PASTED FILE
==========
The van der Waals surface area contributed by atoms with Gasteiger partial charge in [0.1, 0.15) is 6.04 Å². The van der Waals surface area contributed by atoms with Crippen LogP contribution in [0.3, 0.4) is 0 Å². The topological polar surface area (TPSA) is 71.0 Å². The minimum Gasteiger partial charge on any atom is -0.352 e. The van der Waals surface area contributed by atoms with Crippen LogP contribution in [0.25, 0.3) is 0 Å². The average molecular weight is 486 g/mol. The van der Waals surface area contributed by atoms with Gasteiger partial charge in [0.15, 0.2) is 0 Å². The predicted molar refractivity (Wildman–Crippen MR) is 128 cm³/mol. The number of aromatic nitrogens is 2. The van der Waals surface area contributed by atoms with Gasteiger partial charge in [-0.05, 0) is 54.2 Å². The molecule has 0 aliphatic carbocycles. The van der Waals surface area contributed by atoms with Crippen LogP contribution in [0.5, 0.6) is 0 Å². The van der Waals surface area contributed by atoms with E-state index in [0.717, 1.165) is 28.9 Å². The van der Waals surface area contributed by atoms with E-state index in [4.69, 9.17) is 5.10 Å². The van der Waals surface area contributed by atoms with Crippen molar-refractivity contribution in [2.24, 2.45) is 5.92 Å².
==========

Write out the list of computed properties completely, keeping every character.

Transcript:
The van der Waals surface area contributed by atoms with Gasteiger partial charge in [0.1, 0.15) is 6.04 Å². The van der Waals surface area contributed by atoms with Crippen LogP contribution in [0.3, 0.4) is 0 Å². The topological polar surface area (TPSA) is 71.0 Å². The minimum Gasteiger partial charge on any atom is -0.352 e. The van der Waals surface area contributed by atoms with Crippen LogP contribution in [0.25, 0.3) is 0 Å². The average molecular weight is 486 g/mol. The van der Waals surface area contributed by atoms with Gasteiger partial charge in [0.15, 0.2) is 0 Å². The predicted molar refractivity (Wildman–Crippen MR) is 128 cm³/mol. The number of aromatic nitrogens is 2. The van der Waals surface area contributed by atoms with Gasteiger partial charge in [-0.05, 0) is 54.2 Å². The molecule has 0 aliphatic carbocycles. The van der Waals surface area contributed by atoms with Crippen LogP contribution in [0.5, 0.6) is 0 Å². The van der Waals surface area contributed by atoms with E-state index in [0.717, 1.165) is 28.9 Å². The van der Waals surface area contributed by atoms with E-state index in [4.69, 9.17) is 5.10 Å². The van der Waals surface area contributed by atoms with Crippen molar-refractivity contribution in [2.24, 2.45) is 5.92 Å².